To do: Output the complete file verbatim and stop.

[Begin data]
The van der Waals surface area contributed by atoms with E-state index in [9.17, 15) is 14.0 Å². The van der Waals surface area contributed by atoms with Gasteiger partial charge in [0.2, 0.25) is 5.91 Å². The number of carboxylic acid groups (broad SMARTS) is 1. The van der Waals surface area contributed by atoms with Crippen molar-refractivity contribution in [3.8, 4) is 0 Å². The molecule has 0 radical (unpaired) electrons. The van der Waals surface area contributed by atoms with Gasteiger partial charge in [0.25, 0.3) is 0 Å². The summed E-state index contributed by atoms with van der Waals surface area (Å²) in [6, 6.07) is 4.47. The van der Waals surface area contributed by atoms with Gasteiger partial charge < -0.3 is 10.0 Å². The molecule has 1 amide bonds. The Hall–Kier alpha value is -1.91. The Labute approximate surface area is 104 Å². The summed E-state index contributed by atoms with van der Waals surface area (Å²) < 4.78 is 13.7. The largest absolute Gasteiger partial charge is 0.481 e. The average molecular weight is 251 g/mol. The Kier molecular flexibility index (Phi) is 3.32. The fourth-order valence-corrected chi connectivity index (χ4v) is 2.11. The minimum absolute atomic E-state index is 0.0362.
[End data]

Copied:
The van der Waals surface area contributed by atoms with E-state index in [9.17, 15) is 14.0 Å². The van der Waals surface area contributed by atoms with Gasteiger partial charge in [0.2, 0.25) is 5.91 Å². The number of carboxylic acid groups (broad SMARTS) is 1. The van der Waals surface area contributed by atoms with Crippen molar-refractivity contribution in [3.8, 4) is 0 Å². The molecule has 0 radical (unpaired) electrons. The van der Waals surface area contributed by atoms with Gasteiger partial charge in [0.25, 0.3) is 0 Å². The summed E-state index contributed by atoms with van der Waals surface area (Å²) in [6, 6.07) is 4.47. The van der Waals surface area contributed by atoms with Gasteiger partial charge < -0.3 is 10.0 Å². The molecule has 1 amide bonds. The Hall–Kier alpha value is -1.91. The Labute approximate surface area is 104 Å². The summed E-state index contributed by atoms with van der Waals surface area (Å²) < 4.78 is 13.7. The largest absolute Gasteiger partial charge is 0.481 e. The average molecular weight is 251 g/mol. The Kier molecular flexibility index (Phi) is 3.32. The fourth-order valence-corrected chi connectivity index (χ4v) is 2.11. The minimum absolute atomic E-state index is 0.0362.